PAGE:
Savaria designs, develops, and manufactures products that help people gain personal mobility including stairlifts, wheelchair lifts, ceiling lifts, residential and commercial elevators, and the conversion and adaptation of vehicles. So, it rides on the trend of a growing aging population.

The stock had a super rally of 70% from March’s low of $8. Interested investors can consider a position on a dip to at least $12 for a bigger margin of safety.

Fool contributor Kay Ng does not own shares of Savaria.

Andrew Button: Cargojet Inc

Cargojet Inc (TSX:CJT) is my top small-cap stock for June. It’s a cargo airline that ships small deliveries mainly in Canada. Its business includes shipping e-commerce orders, which have been increasing in the past few months. This led to an earnings beat in Q1: revenue was up 12%, and adjusted earnings were up 24.5%. That’s an incredibly strong showing for an airline in the COVID-19 era. It’s natural to ask whether the momentum will slow once brick and mortar retail re-opens, but that’s unlikely: e-commerce is a strong growth industry averaging 9% CAGR revenue growth.

One final note: with a market cap of $2.1 billion as of this writing, CJT technically slightly above the threshold for a small-cap, but it’s close enough to be included in this article.

Fool contributor Andrew Button has no position in any of the stocks mentioned.

Ambrose O’Callaghan: Equitable Group

My top small-cap stock for the month of June is Equitable Group (TSX:EQB), which boasts a market cap of about $1.3 billion. Shares of Equitable Group had climbed 19% month-over-month as of close on June 8. Canada’s housing market has taken a hit due to the COVID-19 pandemic, but fundamentals in this sector remain strong. Equitable Group has proven resilient even in previously slow years like 2018.

In the first quarter, Equitable Group saw deposits at its digital bank rise 22% from the prior year. It achieved growth in all retail and commercial asset categories. The stock last possessed a favourable price-to-earnings ratio of 7.1 and a price-to-book value of 0.9. Moreover, the stock offers a quarterly dividend of $0.37 per share, representing a 1.8% yield.

Fool contributor Ambrose O’Callaghan has no position in any stocks mentioned.

Mat Litalien: Real Matters

In terms of top stocks, Real Matters (TSX:REAL) is one of the best. In 2019, it was the top-performing stock on the S&P/TSX Composite Index with gains of 298%. The company’s torrid pace is continuing in 2020 with its stock jumping by approximately 80% thus far.

Expect the company to remain among the top performers. It is one of the few companies that is expected to grow earnings and revenue at a 30% clip. In fact, none of the major technology companies can lay claim to this type of growth on the top and bottom lines. Trading at only 4.57 times sales and with a PE to growth (PEG) ratio of only 0.5, there is plenty of time for investors to jump into this stock.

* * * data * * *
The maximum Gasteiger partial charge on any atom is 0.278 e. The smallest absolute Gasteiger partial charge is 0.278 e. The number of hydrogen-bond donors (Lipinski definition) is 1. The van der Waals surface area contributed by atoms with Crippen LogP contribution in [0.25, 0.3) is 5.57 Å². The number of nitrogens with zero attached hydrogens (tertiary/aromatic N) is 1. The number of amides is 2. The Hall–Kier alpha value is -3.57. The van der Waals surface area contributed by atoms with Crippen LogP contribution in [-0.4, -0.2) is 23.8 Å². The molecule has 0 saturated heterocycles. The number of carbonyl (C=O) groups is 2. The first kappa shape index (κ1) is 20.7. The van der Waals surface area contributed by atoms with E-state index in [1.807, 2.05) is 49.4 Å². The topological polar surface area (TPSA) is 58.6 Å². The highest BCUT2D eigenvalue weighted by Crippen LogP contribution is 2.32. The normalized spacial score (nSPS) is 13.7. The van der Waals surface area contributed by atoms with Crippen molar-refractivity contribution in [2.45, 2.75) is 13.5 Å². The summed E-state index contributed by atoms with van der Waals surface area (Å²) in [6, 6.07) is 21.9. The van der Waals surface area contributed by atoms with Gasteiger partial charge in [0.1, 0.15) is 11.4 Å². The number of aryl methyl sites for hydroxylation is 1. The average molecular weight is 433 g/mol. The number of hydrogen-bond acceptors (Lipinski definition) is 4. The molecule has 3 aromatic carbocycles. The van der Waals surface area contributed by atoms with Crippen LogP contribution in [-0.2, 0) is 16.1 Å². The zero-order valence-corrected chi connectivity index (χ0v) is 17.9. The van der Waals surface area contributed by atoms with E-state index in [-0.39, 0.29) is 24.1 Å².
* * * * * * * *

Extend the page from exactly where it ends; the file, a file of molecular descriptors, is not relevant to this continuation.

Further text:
Fool contributor Mat Litalien has no position in Real Matters.

Vineet Kulkarni: Facedrive

A Canadian ride-sharing platform Facedrive (TSXV:FD) is ready to take on global peers Uber and Lyft with its cleaner fleet. The company describes itself as ‘people and planet first’ and offers riders options to choose from EVs, hybrids, and gas-powered vehicles. Riders can also check their carbon footprint after each of their ride.

It reported revenues of $599,104 last year against revenues of $13,579 in 2018. It is aggressively expanding in corporate ride-hailing as well as in food delivery business.

Facedrive stock was trading below $2 late last year while it breached $12 levels last week. The stock might continue to trade higher with its growth plans to expand in the US and Europe later this year.

Fool contributor Vineet Kulkarni does not have any positions in the stocks mentioned.   

Jared Seguin: Sleep Country Canada

Sleep Country Canada (TSX:ZZZ) is a top small-cap TSX stock. As of writing, it’s trading at $16.53 and yielding 4.72%.

Of course, retail has been hit hard as of late. However, Sleep Country has been able to find success by transitioning further to e-commerce.

In last month’s earnings report the company announced a 1.5% increase in year-over-year quarterly revenue and a 143% growth in its e-commerce activity.

So, while physical locations were forced to close, it seems Sleep Country did just fine in adapting over to contactless delivery through its e-commerce platform.

Sleep Country is already up nearly 25% since May 19th. With more room to run and a 4.72% yield on top of that, Sleep Country is a great small-cap stock.

Fool contributor Jared Seguin has no position in any of the stocks mentioned.